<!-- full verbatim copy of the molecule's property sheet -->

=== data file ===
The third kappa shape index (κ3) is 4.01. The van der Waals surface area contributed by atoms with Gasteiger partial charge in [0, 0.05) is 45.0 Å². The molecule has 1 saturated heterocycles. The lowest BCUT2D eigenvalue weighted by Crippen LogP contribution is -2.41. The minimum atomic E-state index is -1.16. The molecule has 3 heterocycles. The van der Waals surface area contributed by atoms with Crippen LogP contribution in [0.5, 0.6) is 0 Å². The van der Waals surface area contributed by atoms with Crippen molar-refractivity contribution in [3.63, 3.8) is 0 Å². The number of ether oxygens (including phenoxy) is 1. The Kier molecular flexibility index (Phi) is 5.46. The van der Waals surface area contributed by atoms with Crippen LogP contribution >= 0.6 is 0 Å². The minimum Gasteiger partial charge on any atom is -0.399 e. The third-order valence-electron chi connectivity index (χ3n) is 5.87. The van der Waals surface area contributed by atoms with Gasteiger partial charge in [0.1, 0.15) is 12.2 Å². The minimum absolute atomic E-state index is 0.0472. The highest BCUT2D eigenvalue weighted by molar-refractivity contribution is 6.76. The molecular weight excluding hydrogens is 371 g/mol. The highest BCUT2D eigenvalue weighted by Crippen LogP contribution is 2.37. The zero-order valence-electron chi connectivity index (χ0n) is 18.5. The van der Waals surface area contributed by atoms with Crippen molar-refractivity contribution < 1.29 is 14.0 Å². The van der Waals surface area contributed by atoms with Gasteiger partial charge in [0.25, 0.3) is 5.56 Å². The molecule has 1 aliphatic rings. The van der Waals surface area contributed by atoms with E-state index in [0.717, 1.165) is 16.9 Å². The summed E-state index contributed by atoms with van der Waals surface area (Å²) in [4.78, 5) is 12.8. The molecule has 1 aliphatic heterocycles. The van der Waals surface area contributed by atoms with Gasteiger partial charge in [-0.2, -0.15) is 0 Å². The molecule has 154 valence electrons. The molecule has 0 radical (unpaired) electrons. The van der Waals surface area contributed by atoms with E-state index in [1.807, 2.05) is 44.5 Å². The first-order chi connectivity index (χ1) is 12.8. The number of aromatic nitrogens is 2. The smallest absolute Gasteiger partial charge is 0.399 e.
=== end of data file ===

The third kappa shape index (κ3) is 4.01. The van der Waals surface area contributed by atoms with Gasteiger partial charge in [0, 0.05) is 45.0 Å². The molecule has 1 saturated heterocycles. The lowest BCUT2D eigenvalue weighted by Crippen LogP contribution is -2.41. The minimum atomic E-state index is -1.16. The molecule has 3 heterocycles. The van der Waals surface area contributed by atoms with Crippen LogP contribution in [0.5, 0.6) is 0 Å². The van der Waals surface area contributed by atoms with Crippen molar-refractivity contribution in [3.63, 3.8) is 0 Å². The number of ether oxygens (including phenoxy) is 1. The Kier molecular flexibility index (Phi) is 5.46. The van der Waals surface area contributed by atoms with Crippen LogP contribution >= 0.6 is 0 Å². The minimum Gasteiger partial charge on any atom is -0.399 e. The third-order valence-electron chi connectivity index (χ3n) is 5.87. The van der Waals surface area contributed by atoms with Gasteiger partial charge in [0.1, 0.15) is 12.2 Å². The minimum absolute atomic E-state index is 0.0472. The highest BCUT2D eigenvalue weighted by molar-refractivity contribution is 6.76. The molecular weight excluding hydrogens is 371 g/mol. The highest BCUT2D eigenvalue weighted by Crippen LogP contribution is 2.37. The zero-order valence-electron chi connectivity index (χ0n) is 18.5. The van der Waals surface area contributed by atoms with Crippen molar-refractivity contribution < 1.29 is 14.0 Å². The van der Waals surface area contributed by atoms with Gasteiger partial charge in [0.25, 0.3) is 5.56 Å². The molecule has 1 aliphatic rings. The van der Waals surface area contributed by atoms with E-state index in [0.717, 1.165) is 16.9 Å². The summed E-state index contributed by atoms with van der Waals surface area (Å²) in [4.78, 5) is 12.8. The molecule has 1 aliphatic heterocycles. The van der Waals surface area contributed by atoms with Gasteiger partial charge in [-0.2, -0.15) is 0 Å². The molecule has 154 valence electrons. The molecule has 0 radical (unpaired) electrons. The van der Waals surface area contributed by atoms with E-state index in [1.807, 2.05) is 44.5 Å². The first-order chi connectivity index (χ1) is 12.8. The number of aromatic nitrogens is 2. The smallest absolute Gasteiger partial charge is 0.399 e.